Purpose: To investigate the relationship between optical coherence tomography (OCT)-derived measurements of retinal morphology and visual acuity in patients with neovascular age-related macular degeneration (AMD). Design: Retrospective cross-sectional study. Participants: A total of 216 consecutive patients (216 eyes) newly diagnosed with neovascular AMD who underwent StratusOCT imaging at the time of diagnosis. Methods: Best-corrected Snellen visual acuity was recorded for each patient. Raw exported StratusOCT images for each patient were analyzed using publicly available custom software entitled "OCTOR," which allows the precise positioning of prespecified boundaries on individual B-scans. Thickness and volume were calculated for morphologic parameters of interest: neurosensory retina, subretinal fluid, subretinal tissue (SRT), and pigment epithelial detachment. Main Outcome Measures: OCT-derived measurements of retinal morphology and visual acuity. Results: An increased total volume of SRT was correlated with decreased visual acuity (r = 0.370, P<0.0001). Decreased visual acuity was also modestly correlated with increased thickness of the neurosensory retina at the foveal center point (r = 0.245, P = 0.0004). No statistically significant association was detected between visual acuity and the total volume of subretinal fluid or pigment epithelial detachment. The association between visual acuity and both the neurosensory retina and the SRT was stronger for lesions classified as minimally classic or occult on fluorescein angiography. For occult lesions, 20% of the variation in visual acuity could be predicted by a multiple regression model that incorporated age and SRT volume, whereas, for minimally classic lesions, 62% of the variation in visual acuity could be predicted by a multiple regression model that incorporated age, total neurosensory retinal volume, and total SRT volume. Conclusions: The presence of increased SRT thickness and volume on OCT, and to a lesser extent increased neurosensory retinal thickness and volume, is associated with decreased visual acuity in neovascular AMD. However, because of the complex pathophysiology of neovascular AMD and, in part, the limitations of StratusOCT, these factors only account for a small degree of the variation in visual acuity that these patients exhibit. The detection of stronger correlations between retinal anatomy and visual acuity is likely to require the use of more advanced imaging modalities. Financial Disclosure(s): Proprietary or commercial disclosure may be found after the references.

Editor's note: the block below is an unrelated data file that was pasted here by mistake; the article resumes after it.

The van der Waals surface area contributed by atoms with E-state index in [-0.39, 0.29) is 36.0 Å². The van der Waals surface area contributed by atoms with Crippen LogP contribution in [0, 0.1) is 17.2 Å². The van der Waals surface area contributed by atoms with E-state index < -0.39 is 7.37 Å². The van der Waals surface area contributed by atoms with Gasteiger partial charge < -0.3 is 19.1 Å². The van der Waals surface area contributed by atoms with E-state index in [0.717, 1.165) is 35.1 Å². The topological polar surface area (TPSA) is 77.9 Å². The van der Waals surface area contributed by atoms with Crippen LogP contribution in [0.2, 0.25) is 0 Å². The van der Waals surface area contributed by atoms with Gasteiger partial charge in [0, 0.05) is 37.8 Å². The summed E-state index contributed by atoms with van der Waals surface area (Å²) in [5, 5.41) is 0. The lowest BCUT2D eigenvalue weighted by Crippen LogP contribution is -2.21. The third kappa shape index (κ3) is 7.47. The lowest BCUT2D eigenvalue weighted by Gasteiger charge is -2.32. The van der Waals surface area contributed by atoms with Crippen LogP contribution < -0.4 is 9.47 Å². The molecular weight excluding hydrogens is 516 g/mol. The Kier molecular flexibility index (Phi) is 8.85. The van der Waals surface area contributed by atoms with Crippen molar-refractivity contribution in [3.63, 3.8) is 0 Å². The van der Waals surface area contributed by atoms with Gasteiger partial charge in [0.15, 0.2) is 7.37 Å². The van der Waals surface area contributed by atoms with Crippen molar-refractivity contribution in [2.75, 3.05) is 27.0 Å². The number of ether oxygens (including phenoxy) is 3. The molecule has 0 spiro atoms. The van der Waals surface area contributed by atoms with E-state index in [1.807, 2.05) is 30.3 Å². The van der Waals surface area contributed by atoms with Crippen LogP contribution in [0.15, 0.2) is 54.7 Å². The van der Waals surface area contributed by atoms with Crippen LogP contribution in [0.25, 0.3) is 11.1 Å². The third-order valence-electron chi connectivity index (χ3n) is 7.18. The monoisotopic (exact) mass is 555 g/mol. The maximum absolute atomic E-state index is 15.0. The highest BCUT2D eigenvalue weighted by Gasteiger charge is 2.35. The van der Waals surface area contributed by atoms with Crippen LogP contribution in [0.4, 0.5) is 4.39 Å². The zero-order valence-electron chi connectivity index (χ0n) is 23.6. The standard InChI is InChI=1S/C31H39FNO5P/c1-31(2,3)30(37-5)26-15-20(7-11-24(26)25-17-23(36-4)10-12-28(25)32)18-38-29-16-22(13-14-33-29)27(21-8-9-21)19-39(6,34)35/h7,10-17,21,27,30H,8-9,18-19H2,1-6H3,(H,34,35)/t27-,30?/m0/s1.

ASJC Scopus subject areas